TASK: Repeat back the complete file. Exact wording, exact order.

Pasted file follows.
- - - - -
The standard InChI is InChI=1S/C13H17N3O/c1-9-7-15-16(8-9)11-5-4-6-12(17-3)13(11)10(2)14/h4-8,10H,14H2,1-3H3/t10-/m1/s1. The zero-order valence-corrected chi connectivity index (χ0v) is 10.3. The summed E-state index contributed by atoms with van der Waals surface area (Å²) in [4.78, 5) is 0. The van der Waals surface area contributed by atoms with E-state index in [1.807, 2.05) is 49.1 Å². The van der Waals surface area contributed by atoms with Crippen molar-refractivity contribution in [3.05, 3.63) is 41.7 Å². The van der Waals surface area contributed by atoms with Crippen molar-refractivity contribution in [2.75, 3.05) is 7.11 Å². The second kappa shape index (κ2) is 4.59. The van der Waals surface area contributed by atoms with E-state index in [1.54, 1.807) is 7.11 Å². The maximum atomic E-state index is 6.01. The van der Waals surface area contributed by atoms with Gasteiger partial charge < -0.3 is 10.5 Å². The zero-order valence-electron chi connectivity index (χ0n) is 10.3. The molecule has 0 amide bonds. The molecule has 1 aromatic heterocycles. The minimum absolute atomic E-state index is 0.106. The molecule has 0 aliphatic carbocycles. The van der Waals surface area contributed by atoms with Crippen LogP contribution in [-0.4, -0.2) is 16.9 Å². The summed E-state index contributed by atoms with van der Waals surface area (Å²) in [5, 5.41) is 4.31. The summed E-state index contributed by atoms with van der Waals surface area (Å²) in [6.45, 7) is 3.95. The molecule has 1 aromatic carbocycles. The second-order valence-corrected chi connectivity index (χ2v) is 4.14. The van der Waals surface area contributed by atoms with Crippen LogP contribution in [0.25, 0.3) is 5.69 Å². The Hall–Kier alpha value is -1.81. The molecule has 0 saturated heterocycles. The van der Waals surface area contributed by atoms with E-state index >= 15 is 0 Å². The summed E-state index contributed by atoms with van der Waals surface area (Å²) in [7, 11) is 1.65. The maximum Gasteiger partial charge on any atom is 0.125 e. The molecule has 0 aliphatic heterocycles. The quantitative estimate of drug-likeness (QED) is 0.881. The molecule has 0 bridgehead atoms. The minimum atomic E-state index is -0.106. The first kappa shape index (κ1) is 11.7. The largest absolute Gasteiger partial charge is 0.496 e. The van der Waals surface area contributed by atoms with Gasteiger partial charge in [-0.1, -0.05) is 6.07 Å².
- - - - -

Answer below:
The standard InChI is InChI=1S/C13H17N3O/c1-9-7-15-16(8-9)11-5-4-6-12(17-3)13(11)10(2)14/h4-8,10H,14H2,1-3H3/t10-/m1/s1. The zero-order valence-corrected chi connectivity index (χ0v) is 10.3. The summed E-state index contributed by atoms with van der Waals surface area (Å²) in [4.78, 5) is 0. The van der Waals surface area contributed by atoms with E-state index in [1.807, 2.05) is 49.1 Å². The van der Waals surface area contributed by atoms with Crippen molar-refractivity contribution in [3.05, 3.63) is 41.7 Å². The van der Waals surface area contributed by atoms with Crippen molar-refractivity contribution in [2.75, 3.05) is 7.11 Å². The second kappa shape index (κ2) is 4.59. The van der Waals surface area contributed by atoms with E-state index in [1.54, 1.807) is 7.11 Å². The maximum atomic E-state index is 6.01. The van der Waals surface area contributed by atoms with Gasteiger partial charge < -0.3 is 10.5 Å². The zero-order valence-electron chi connectivity index (χ0n) is 10.3. The molecule has 0 amide bonds. The molecule has 1 aromatic heterocycles. The minimum absolute atomic E-state index is 0.106. The molecule has 0 aliphatic carbocycles. The van der Waals surface area contributed by atoms with Crippen LogP contribution in [-0.4, -0.2) is 16.9 Å². The summed E-state index contributed by atoms with van der Waals surface area (Å²) in [5, 5.41) is 4.31. The summed E-state index contributed by atoms with van der Waals surface area (Å²) in [6.45, 7) is 3.95. The molecule has 1 aromatic carbocycles. The second-order valence-corrected chi connectivity index (χ2v) is 4.14. The van der Waals surface area contributed by atoms with Crippen LogP contribution in [0.25, 0.3) is 5.69 Å². The Hall–Kier alpha value is -1.81. The molecule has 0 saturated heterocycles. The van der Waals surface area contributed by atoms with E-state index >= 15 is 0 Å². The summed E-state index contributed by atoms with van der Waals surface area (Å²) in [7, 11) is 1.65. The maximum Gasteiger partial charge on any atom is 0.125 e. The molecule has 0 aliphatic heterocycles. The quantitative estimate of drug-likeness (QED) is 0.881. The molecule has 0 bridgehead atoms. The minimum atomic E-state index is -0.106. The first kappa shape index (κ1) is 11.7. The largest absolute Gasteiger partial charge is 0.496 e. The van der Waals surface area contributed by atoms with Gasteiger partial charge in [-0.1, -0.05) is 6.07 Å².